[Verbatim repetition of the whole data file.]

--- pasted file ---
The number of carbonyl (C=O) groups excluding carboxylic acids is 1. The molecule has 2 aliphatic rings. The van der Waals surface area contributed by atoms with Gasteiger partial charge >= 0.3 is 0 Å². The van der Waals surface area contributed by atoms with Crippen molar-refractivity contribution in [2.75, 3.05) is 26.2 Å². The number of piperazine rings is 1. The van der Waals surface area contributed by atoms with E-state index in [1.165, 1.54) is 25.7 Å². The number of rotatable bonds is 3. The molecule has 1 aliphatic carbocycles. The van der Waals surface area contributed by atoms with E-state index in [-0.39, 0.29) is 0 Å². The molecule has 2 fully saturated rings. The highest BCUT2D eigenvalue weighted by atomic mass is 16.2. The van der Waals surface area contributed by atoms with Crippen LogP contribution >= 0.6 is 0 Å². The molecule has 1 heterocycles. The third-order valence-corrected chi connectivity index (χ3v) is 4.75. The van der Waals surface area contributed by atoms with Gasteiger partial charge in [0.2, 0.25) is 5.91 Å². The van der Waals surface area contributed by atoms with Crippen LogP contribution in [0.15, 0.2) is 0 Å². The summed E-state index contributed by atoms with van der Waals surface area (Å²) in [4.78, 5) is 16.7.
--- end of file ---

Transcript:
The number of carbonyl (C=O) groups excluding carboxylic acids is 1. The molecule has 2 aliphatic rings. The van der Waals surface area contributed by atoms with Gasteiger partial charge >= 0.3 is 0 Å². The van der Waals surface area contributed by atoms with Crippen molar-refractivity contribution in [2.75, 3.05) is 26.2 Å². The number of piperazine rings is 1. The van der Waals surface area contributed by atoms with E-state index in [1.165, 1.54) is 25.7 Å². The number of rotatable bonds is 3. The molecule has 1 aliphatic carbocycles. The van der Waals surface area contributed by atoms with E-state index in [-0.39, 0.29) is 0 Å². The molecule has 2 fully saturated rings. The highest BCUT2D eigenvalue weighted by atomic mass is 16.2. The van der Waals surface area contributed by atoms with Crippen LogP contribution >= 0.6 is 0 Å². The molecule has 1 heterocycles. The third-order valence-corrected chi connectivity index (χ3v) is 4.75. The van der Waals surface area contributed by atoms with Gasteiger partial charge in [0.2, 0.25) is 5.91 Å². The van der Waals surface area contributed by atoms with Crippen LogP contribution in [0.15, 0.2) is 0 Å². The summed E-state index contributed by atoms with van der Waals surface area (Å²) in [4.78, 5) is 16.7.